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Consultation on Extending the Coverage of the Freedom of Information (Scotland) Act 2002

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G: Contractors who build, manage and maintain trunk roads under private finance contracts

1. Organisations considered for coverage

1.1 We believe that a distinction should be drawn between contractors who solely construct or maintain roads, and those who operate and maintain a trunk road over an extended period within a privately financed contract. The latter deal with the long term strategic and operational management of the roads network. At present only the 3 contracts listed below fall within this category:

  • M77 Design, Build, Finance and Operate ( DBFO) contract
  • A74 (M6) DBFO contract
  • M80 Stepps to Haggs contract to build, manage and maintain.

1.2 The proposed section 5 Order in Annex A contains a class description of the relevant functions of these bodies instead of naming them individually, and so if the contractors providing these services were to change, the new contractors would be automatically covered by the Act. It includes the condition that only contracts over £90m in value and 30 years in duration are captured by the definition. This would ensure that only these particularly significant construction and maintenance contracts are covered.

1.3 In line with section 7(3) of the Act the proposed coverage is limited to the information the contractors hold in respect of the public functions they are delivering under contract to the public authority. It will not extend to information held in regard to any other functions or operations undertaken by the company. Coverage would be for the duration of the contract. Thereafter, under the proposed Public Records Bill, where records are to be retained for the long-term the commissioning public authority would assume responsibility for this. The records would therefore remain accessible under the Freedom of Information (Scotland) Act 2002.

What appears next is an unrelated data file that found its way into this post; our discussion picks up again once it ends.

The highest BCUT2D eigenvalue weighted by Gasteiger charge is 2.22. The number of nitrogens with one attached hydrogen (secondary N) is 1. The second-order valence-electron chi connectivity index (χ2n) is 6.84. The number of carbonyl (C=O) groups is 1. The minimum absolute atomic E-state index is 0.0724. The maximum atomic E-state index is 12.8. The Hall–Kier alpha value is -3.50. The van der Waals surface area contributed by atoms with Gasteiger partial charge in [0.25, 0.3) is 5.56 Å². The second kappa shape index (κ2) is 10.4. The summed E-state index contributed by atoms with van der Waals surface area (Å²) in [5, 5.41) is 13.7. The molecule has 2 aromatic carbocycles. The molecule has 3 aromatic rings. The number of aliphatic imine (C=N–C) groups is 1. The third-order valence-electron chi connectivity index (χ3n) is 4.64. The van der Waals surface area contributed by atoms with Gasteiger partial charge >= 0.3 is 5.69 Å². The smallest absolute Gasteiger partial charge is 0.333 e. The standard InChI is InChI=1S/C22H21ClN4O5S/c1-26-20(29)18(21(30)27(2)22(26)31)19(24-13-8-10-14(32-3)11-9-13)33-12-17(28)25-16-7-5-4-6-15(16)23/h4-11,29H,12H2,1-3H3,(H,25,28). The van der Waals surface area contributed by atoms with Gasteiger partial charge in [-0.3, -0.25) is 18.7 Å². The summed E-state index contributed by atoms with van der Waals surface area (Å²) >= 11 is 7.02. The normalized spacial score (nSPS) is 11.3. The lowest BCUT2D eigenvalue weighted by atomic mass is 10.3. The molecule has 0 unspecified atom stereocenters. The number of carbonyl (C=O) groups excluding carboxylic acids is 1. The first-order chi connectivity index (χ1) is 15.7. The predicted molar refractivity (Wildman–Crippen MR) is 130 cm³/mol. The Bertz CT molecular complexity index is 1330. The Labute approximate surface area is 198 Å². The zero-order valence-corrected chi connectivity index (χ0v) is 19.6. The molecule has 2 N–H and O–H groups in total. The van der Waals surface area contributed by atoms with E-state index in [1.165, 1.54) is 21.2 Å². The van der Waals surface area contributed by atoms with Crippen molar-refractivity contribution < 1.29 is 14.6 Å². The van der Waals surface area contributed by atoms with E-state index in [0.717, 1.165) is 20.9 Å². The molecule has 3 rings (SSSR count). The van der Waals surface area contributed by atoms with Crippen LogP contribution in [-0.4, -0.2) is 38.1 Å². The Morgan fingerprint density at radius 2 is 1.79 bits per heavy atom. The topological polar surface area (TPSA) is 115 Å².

1.4 Coverage would be of the body which has a direct contractual relationship with the public authority (usually a 'Special Purpose Vehicle'). The duty to comply with the Act would therefore lie with the principal contractor who would need to liaise as necessary with its sub-contractors in handling requests for information. Whilst operations such as construction and facilities management are usually sub-contracted, the sub-contractors will be holding information on behalf of the main contractor and so the right to request information will extend beyond the information held immediately by the principal contractor.

2. Case for coverage

2.1 Contractors who build, manage and maintain trunk roads under private finance contracts are delivering functions on behalf of the Scottish Ministers, who have a duty to manage and maintain trunk roads and, under the Roads (Scotland) Act 1984, also have powers to construct roads. The functions of these bodies as they relate to trunk roads are therefore of a nature that would require them to be performed by a public authority (namely the Scottish Government) if the bodies/contractors did not perform them.

2.2 These contracts are very long term (approximately 30 years), of high value (typically a construction value of around £100m or more), and deliver services of major public benefit. The contractors are responsible for the stewardship of significant public investment, and they are maintaining strategic road infrastructure for a long period of time.